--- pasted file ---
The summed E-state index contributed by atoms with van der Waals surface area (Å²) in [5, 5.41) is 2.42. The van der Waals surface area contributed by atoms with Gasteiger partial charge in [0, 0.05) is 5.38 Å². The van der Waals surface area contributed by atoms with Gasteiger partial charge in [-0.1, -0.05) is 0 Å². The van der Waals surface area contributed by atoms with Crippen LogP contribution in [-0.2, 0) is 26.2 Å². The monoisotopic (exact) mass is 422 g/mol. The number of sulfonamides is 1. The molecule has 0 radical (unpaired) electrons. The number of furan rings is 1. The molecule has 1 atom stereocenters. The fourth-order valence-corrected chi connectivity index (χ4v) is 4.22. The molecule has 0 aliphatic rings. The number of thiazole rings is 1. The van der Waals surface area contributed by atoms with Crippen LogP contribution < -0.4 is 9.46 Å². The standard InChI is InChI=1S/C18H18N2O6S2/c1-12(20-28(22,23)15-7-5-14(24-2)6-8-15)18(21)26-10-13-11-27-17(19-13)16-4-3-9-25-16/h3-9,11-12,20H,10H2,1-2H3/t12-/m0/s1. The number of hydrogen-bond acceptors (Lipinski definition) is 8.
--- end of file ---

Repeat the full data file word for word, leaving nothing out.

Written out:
The summed E-state index contributed by atoms with van der Waals surface area (Å²) in [5, 5.41) is 2.42. The van der Waals surface area contributed by atoms with Gasteiger partial charge in [0, 0.05) is 5.38 Å². The van der Waals surface area contributed by atoms with Gasteiger partial charge in [-0.1, -0.05) is 0 Å². The van der Waals surface area contributed by atoms with Crippen LogP contribution in [-0.2, 0) is 26.2 Å². The monoisotopic (exact) mass is 422 g/mol. The number of sulfonamides is 1. The molecule has 0 radical (unpaired) electrons. The number of furan rings is 1. The molecule has 1 atom stereocenters. The fourth-order valence-corrected chi connectivity index (χ4v) is 4.22. The molecule has 0 aliphatic rings. The number of thiazole rings is 1. The van der Waals surface area contributed by atoms with Crippen LogP contribution < -0.4 is 9.46 Å². The standard InChI is InChI=1S/C18H18N2O6S2/c1-12(20-28(22,23)15-7-5-14(24-2)6-8-15)18(21)26-10-13-11-27-17(19-13)16-4-3-9-25-16/h3-9,11-12,20H,10H2,1-2H3/t12-/m0/s1. The number of hydrogen-bond acceptors (Lipinski definition) is 8.